The unmapped Russian peninsula
Though the Russian Kamchatka Peninsula has exploded in popularity with adventure travellers, especially fly fishers, over the past decade, most of the area's rivers and streams have yet to be mapped. Last summer, a team of six veteran kayakers set out to descend as much virgin whitewater as they could as part of the Kamchatka Project expedition, which was intended to raise conservation awareness and perhaps spark a kayaking industry.

The untouched ecosystem
The Mozambiquan region of Mt. Mabu is so remote that scientists only discovered it when they noticed a blank spot on Google Earth in 2005. When they finally trudged into this mountainous rainforest, three years later, they discovered a whole ecosystem untouched by man, including new species of snakes, butterflies and a chameleon. Now scientists are wishing they could scrub it off the map again to keep the treasure trove safe from local loggers.
Raft the unmapped tributaries of the Nile
You'd think that after 5,000 years, we'd know something about the Nile and its tributaries, but the Blue Nile river, originating in Ethiopia and running through the Sudan before connecting with the main event at Khartoum, was only fully navigated for the first time in 2004 when the filmmaker Gordon Brown and Pasquale Scaturro made it from Ethiopia to Alexandria in Egypt. The river's countless tributaries and rugged terrain continue to stymie explorers and cartographers.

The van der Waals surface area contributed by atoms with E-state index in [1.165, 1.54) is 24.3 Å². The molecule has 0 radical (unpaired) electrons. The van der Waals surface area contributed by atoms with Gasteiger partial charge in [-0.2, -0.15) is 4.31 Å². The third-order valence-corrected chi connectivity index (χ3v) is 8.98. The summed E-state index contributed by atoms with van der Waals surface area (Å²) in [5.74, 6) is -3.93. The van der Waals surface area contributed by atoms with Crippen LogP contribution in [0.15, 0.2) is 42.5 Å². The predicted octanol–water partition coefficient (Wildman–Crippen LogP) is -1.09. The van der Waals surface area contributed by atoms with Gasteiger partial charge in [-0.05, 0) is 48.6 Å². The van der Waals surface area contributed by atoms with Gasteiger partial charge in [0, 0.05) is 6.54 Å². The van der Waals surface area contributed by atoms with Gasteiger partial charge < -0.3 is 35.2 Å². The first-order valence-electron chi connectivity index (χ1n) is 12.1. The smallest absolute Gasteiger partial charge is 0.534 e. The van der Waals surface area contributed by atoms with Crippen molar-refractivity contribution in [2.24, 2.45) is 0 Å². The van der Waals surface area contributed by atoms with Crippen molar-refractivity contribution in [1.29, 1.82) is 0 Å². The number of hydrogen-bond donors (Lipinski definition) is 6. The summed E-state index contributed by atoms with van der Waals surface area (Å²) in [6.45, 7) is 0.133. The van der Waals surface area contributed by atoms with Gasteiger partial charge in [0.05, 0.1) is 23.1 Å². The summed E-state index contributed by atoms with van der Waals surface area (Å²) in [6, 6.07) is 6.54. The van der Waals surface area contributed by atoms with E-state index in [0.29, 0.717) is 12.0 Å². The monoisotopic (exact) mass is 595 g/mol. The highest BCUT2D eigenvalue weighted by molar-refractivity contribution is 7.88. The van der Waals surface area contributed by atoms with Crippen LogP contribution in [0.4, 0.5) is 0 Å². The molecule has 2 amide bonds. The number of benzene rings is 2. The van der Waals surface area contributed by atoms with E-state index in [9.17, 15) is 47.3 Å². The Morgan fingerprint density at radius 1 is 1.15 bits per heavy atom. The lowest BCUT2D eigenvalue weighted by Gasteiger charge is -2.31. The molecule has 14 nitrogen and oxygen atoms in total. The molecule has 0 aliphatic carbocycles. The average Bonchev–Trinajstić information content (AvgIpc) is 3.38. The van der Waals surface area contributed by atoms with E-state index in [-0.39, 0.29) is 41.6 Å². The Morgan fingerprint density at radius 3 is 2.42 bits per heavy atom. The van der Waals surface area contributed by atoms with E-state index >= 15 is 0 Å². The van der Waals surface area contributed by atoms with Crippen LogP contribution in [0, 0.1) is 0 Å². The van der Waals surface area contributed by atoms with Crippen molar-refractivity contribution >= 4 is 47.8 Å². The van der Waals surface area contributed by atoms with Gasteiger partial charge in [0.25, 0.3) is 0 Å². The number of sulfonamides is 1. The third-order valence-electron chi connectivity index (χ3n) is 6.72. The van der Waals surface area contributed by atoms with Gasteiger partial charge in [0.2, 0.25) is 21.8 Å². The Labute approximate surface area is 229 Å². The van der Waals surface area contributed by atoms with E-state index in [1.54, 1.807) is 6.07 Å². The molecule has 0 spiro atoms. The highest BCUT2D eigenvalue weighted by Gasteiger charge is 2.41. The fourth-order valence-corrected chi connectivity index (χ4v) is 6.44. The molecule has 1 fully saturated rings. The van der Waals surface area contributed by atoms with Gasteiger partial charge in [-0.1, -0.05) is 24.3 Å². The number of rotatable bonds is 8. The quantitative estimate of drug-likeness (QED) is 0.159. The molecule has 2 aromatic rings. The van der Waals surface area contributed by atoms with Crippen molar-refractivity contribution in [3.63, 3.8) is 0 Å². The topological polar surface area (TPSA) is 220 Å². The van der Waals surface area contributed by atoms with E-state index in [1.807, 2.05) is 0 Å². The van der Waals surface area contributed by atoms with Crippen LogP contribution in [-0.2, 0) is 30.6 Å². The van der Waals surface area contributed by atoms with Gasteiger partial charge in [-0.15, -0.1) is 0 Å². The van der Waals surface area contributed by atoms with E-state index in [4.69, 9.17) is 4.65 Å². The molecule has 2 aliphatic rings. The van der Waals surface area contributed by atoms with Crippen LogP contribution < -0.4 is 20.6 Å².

Mountains of virgin snow
There are literally thousands of unclimbed and unskied peaks in British Columbia, but some of the most spectacular are in the Coast Mountains, including the 2,400-metre Spectrum Range and Rainbow Ranges. Skiers with the stamina and ambition to make the trek into the mountains can make genuine first climbing ascents and first skiing descents to their hearts' content.
Kite Skiing Greenland
The vast, unforgiving icecap covering the interior of Greenland has been an exploration blank spot, with most expeditions keeping close to the coast. But in the past decade explorers have begun venturing further and further into the interior, often by kite-ski. In June last year, the Greenland Legacy Crossing set a world record when two kite-skiers travelled an astounding 370 miles in one day in their sleds.
The wild, unfished tributaries of Mongolia
Taimen are the largest salmonid - think trout and salmon - in the world, with the aggressive toothy fish reaching 100 to 150 centimetres. Mongolia is one of the last refuges of the sport species, and adventurous anglers, often using ground squirrels as bait, are still finding untouched fishing tributaries off the Eg and Urr rivers in the country's north.
The 5,000-metre-deep Australian canyon
Off the Bonney Coast of Australia lies an underwater canyon system so deep and so vast it is only now being mapped. The maze, which reaches depths of 5,000 metres, has turned out to be a biological hotspot, with the specially equipped Southern Surveyor research vessel pulling up undiscovered species of fish and plankton almost every time it voyages out.

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The World's Last Remaining Adventures and Discoveries